Driving along a tree-lined street in Three Rivers, Texas, Richard Hudson nods at the camera in his passenger sea. “Of course,” he says, “The town’s not the same today as it was when I was a kid growing up here. It’s still a pretty quiet little town.” Today, that town includes well-worn flags waving (U.S. and Texas), one-floor ranch houses with lawns, and empty-looking storefronts, pick up trucks and a Rialto theater with handset letters on the marquee. It does look quiet.
And yet, as Hudson continues, the town is the site of a locally notorious incident that gives John J. Valadez’s film its title, The Longoria Affair. In 1949, it exposed another side of Three Rivers, one apparently built into the town’s original design—as a place with a separate Hispanic community and Anglo community, with road signs in English and Spanish. While Hudson—who is white—insists, “People were not forced to live in certain areas, they could live anywhere they wanted to,” Sara Posas remembers it differently: “The Anglos claimed that everything was lovey-dovey,” she says, “but they had signs that said ‘No Mexicans.’”
Posas is Felix Longoria’s sister-in-law. And, as she goes on to remember, he was an Army private during World War II. Killed during 1945’s battle of Luzon in the Philippines in 1945, Longoria’s remains were not sent home until 1949. At this point, his wife Beatrice approached Three Rivers’ funeral director, Tom Kennedy, in order to plan the services. Kennedy, a newcomer in town who was “trying to fit in,” told her he would see to the burial but… “We can’t let you use the chapel. The whites wouldn’t like it.”
As narrator Tony Plana puts it, “Tom Kennedy would come to regret those words.”
Susan Zamzow, Kennedy’s daughter, offers one view of what happened. As she leads the film crew through the funeral home, flashlight in hand, she laments that now the place is used only for storage, narrating her happy childhood memories. Passing through the rooms where the embalming was done and where coffins were kept, she says, “We ate out a lot because you couldn’t have the smells from the kitchen going into the chapel.” This idyll was ruined, however, once her father turned away Mrs. Longoria, who in her upset and frustration, turned to a Texas activist, Dr. Hector Garcia.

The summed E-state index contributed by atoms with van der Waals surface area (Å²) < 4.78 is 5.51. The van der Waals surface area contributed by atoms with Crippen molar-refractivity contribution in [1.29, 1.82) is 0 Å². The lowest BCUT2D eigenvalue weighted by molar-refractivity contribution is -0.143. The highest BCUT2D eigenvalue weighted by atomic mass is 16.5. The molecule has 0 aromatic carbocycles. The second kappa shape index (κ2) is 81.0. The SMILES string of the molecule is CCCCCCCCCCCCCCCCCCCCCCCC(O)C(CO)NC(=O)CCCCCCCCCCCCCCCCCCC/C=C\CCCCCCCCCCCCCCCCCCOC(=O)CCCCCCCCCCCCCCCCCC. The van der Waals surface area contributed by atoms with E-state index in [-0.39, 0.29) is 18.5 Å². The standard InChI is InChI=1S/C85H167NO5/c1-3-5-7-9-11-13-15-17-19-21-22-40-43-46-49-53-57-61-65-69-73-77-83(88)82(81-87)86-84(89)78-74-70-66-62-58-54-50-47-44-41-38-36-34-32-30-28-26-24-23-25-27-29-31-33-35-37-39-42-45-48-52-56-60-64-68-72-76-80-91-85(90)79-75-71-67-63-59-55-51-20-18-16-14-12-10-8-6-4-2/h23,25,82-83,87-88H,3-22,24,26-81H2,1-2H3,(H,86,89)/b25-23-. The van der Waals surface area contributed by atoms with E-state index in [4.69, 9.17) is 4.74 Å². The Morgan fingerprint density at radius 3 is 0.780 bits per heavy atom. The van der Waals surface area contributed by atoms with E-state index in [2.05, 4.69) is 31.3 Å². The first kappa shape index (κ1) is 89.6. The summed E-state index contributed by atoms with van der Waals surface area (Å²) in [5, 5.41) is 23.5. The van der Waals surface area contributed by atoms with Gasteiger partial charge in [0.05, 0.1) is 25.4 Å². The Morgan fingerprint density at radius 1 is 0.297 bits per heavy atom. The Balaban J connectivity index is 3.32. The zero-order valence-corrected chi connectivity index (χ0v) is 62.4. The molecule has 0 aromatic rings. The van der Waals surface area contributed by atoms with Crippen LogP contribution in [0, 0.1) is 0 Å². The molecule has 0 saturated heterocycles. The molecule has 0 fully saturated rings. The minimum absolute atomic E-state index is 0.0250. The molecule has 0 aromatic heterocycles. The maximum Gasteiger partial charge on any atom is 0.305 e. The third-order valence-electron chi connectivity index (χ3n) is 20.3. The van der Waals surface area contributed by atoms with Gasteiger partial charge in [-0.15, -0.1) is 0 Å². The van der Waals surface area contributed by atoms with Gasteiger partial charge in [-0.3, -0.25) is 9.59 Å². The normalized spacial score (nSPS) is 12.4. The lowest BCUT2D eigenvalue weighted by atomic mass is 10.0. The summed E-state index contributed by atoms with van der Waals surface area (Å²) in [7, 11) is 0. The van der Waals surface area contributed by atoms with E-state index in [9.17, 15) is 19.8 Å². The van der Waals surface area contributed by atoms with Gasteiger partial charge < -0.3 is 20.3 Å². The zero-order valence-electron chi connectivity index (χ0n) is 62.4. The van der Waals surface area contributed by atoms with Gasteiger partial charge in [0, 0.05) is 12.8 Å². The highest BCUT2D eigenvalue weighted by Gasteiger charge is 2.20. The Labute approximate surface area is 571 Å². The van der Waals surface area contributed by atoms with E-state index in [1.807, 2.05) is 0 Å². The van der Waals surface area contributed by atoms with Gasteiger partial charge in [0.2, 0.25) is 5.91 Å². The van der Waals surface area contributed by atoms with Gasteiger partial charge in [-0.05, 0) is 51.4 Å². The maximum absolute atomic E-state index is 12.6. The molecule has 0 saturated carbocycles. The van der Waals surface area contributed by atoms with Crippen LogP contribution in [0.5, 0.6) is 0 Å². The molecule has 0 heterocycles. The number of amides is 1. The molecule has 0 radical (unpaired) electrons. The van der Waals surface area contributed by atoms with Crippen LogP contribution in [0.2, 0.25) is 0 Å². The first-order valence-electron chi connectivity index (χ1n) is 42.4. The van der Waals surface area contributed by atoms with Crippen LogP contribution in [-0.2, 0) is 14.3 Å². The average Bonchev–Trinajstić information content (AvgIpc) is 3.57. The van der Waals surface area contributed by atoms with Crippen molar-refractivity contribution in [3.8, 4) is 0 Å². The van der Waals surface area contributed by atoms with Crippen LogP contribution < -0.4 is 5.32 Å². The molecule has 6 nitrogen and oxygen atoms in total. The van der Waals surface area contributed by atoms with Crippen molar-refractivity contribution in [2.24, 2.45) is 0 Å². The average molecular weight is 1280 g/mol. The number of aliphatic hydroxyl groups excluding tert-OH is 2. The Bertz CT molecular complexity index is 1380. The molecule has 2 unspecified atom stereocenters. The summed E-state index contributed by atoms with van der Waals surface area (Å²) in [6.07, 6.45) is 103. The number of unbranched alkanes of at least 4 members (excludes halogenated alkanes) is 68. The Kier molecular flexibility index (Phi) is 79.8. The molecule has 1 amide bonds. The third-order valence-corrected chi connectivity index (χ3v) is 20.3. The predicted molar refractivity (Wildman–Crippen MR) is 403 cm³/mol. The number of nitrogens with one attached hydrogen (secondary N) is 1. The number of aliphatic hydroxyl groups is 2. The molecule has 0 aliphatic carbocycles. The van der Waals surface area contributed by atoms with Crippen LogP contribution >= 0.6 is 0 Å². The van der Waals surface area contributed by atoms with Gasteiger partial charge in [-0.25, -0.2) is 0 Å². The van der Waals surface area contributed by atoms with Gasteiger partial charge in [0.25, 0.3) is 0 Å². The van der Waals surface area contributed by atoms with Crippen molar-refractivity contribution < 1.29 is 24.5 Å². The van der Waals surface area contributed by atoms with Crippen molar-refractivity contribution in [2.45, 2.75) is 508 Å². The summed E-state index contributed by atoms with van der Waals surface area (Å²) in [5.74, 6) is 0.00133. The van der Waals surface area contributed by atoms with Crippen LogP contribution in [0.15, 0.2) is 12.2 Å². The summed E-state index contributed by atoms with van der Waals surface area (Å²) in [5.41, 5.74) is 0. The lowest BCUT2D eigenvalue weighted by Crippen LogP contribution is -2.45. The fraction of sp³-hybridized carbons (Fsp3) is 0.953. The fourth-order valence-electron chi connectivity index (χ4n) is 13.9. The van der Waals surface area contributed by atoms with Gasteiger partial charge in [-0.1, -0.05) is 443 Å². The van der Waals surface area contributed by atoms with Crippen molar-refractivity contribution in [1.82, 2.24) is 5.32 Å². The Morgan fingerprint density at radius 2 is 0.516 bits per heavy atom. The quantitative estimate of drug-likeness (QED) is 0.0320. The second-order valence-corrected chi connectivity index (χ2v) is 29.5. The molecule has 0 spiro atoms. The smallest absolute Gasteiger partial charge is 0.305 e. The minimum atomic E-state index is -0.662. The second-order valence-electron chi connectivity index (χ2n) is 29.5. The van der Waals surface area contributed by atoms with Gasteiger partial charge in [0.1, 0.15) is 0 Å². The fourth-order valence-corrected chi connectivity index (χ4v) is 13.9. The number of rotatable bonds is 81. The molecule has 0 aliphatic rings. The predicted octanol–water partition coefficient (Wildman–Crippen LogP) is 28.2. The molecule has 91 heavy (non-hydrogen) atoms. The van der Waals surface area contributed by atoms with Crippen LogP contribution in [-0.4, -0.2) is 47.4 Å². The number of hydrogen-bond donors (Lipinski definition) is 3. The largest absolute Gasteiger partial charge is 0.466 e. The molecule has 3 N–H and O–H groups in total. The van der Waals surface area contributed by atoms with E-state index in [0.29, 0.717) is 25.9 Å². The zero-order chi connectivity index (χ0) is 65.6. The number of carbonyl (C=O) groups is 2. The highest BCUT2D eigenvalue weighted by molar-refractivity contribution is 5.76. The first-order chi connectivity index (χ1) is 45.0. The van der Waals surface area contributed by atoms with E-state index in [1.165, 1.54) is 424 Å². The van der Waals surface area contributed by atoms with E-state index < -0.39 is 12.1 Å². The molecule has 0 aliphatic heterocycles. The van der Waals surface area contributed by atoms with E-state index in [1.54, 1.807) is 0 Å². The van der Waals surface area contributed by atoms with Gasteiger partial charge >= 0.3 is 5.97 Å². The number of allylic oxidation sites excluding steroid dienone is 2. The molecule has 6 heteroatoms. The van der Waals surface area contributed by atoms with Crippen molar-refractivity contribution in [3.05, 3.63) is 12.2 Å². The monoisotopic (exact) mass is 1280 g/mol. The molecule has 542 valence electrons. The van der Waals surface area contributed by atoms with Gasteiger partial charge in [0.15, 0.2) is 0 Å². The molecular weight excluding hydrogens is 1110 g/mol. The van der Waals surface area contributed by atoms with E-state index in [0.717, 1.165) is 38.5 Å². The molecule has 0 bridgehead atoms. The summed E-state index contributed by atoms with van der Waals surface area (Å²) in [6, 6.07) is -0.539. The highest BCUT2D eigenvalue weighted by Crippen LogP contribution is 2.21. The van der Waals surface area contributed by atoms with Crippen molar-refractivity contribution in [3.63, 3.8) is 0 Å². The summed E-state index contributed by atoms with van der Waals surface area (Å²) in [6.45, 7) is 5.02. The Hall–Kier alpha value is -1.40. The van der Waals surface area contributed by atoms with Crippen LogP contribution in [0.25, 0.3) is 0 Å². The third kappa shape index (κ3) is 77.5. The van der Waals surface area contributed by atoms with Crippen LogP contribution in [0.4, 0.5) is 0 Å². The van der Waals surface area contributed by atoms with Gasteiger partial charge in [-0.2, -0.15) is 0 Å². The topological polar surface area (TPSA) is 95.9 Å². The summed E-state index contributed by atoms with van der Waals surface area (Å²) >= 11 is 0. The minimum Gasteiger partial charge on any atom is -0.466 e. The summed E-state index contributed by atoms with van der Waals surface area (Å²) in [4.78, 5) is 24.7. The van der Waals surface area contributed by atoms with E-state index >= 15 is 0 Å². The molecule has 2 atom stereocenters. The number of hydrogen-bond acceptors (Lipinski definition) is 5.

Much like Kennedy’s, Garcia’s story is framed by his daughter, Wanda Garcia, who also leads the film crew through her father’s old office, in Corpus Christi, holding a flashlight. “I have these flashes of the way it used to be,” she says, passing through a large room with charts and old medical equipment. “The people who came in were very, very poor.” Her father treated denizens of the local barrios, who couldn’t afford to go elsewhere, and often provided services for free. People lined up, she remembers. “Seeing my father’s office in this condition makes me really, really sad.”
As both daughters dig through their pasts, they begin to reveal the broader story, a clash between Kennedy and Anglo Three Rivers on one side, and on the other, the town’s Hispanic community and Garcia, himself an Army Veteran Medical Doctor and founder, in 1948, of the American GI Forum, still the largest federally chartered Hispanic Veterans organization in the U.S. Both sides felt hurt: Garcia represented Mrs. Longoria and her family, who felt wronged, and Kennedy and his white neighbors didn’t consider themselves “racists,” as they were soon accused (as Zamzow puts it, “You know, I’m sure things weren’t done politically correct, but that was politically correct for the time”).
The story became more complicated when Garcia enlisted the help of then Texas Senator Lyndon Johnson. Immediately sympathetic to the cause, Johnson felt constrained by notorious political realities, namely, he couldn’t be public about his support for the Hispanic community when he needed to retain the support of his prejudiced white constituency. He arranged for the private to be buried at Arlington, and he and Lady Bird attended the service. However, the film points out, Johnson and his wife avoided cameras on that day.
The Longoria Affair goes on to chart Johnson’s increasing visibility as a civil rights advocate and legislator, as well as Garcia’s work on his campaigns as well as John Kennedy’s in 1960, through “Viva Kennedy” clubs in some 30 states and an outreach effort that included Jackie Kennedy making TV appeals in halting Spanish. When Kennedy backed off a promise to appoint a Hispanic to a prominent position in his administration (“I’ll just say to you that it’s a matter of interest and we’ll continue to see if we can associate them with our administration more closely,” says the president—awkwardly and evasively—during one of his famous press conferences), Garcia and his supporters protest. When Johnson does make good on his promise to enact the Voting Rights Act in 1965, and cites his own youthful experience teaching in poor Hispanic school in Tecula, Texas as a primary reason for his thinking and action, Garcia and his followers feel more fulfilled.
As the film charts a route from the Longoria Affair to the Voting Rights Act, it doesn’t lose sight of ongoing struggles to construct history in Three Rivers. “For many Mexican Americans,” says Santiago Hernandez, mariachi musician and employee of the federal prison in Three Rivers, the Longoria “incident is seen as a turning point in civil rights history.” He continued to work through April of this year to establish a marker in town, in honor of Private Longoria.